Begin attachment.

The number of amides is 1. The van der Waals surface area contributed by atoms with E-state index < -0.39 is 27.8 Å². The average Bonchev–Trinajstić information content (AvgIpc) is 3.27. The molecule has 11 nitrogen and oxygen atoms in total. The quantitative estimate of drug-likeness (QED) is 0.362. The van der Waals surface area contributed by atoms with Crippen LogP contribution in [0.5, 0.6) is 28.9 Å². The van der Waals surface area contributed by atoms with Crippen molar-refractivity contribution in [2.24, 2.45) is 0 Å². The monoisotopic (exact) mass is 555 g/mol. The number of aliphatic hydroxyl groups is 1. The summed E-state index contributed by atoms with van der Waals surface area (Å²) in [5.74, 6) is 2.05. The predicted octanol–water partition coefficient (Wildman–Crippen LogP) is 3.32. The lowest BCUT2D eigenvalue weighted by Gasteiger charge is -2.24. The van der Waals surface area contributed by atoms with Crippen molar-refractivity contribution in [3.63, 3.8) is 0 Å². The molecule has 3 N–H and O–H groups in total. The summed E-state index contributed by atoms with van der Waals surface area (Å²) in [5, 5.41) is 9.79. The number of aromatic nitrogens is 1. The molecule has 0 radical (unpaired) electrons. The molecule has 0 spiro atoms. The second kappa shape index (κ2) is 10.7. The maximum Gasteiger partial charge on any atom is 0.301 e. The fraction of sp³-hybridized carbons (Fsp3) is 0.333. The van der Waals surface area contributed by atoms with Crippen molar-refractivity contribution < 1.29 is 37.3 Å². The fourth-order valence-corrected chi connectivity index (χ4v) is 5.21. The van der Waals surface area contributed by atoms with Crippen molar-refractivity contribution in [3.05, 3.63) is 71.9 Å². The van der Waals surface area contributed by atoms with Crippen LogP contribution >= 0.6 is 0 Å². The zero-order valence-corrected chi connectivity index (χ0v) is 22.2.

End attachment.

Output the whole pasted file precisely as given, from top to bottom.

The number of amides is 1. The van der Waals surface area contributed by atoms with E-state index < -0.39 is 27.8 Å². The average Bonchev–Trinajstić information content (AvgIpc) is 3.27. The molecule has 11 nitrogen and oxygen atoms in total. The quantitative estimate of drug-likeness (QED) is 0.362. The van der Waals surface area contributed by atoms with Crippen LogP contribution in [0.5, 0.6) is 28.9 Å². The van der Waals surface area contributed by atoms with Crippen molar-refractivity contribution in [2.24, 2.45) is 0 Å². The monoisotopic (exact) mass is 555 g/mol. The number of aliphatic hydroxyl groups is 1. The summed E-state index contributed by atoms with van der Waals surface area (Å²) in [5.74, 6) is 2.05. The predicted octanol–water partition coefficient (Wildman–Crippen LogP) is 3.32. The lowest BCUT2D eigenvalue weighted by Gasteiger charge is -2.24. The van der Waals surface area contributed by atoms with Crippen molar-refractivity contribution in [3.63, 3.8) is 0 Å². The molecule has 3 N–H and O–H groups in total. The summed E-state index contributed by atoms with van der Waals surface area (Å²) in [5, 5.41) is 9.79. The number of aromatic nitrogens is 1. The molecule has 0 radical (unpaired) electrons. The molecule has 0 spiro atoms. The second kappa shape index (κ2) is 10.7. The maximum Gasteiger partial charge on any atom is 0.301 e. The fraction of sp³-hybridized carbons (Fsp3) is 0.333. The van der Waals surface area contributed by atoms with Crippen molar-refractivity contribution < 1.29 is 37.3 Å². The fourth-order valence-corrected chi connectivity index (χ4v) is 5.21. The van der Waals surface area contributed by atoms with Crippen molar-refractivity contribution in [3.05, 3.63) is 71.9 Å². The van der Waals surface area contributed by atoms with Crippen LogP contribution >= 0.6 is 0 Å². The zero-order valence-corrected chi connectivity index (χ0v) is 22.2.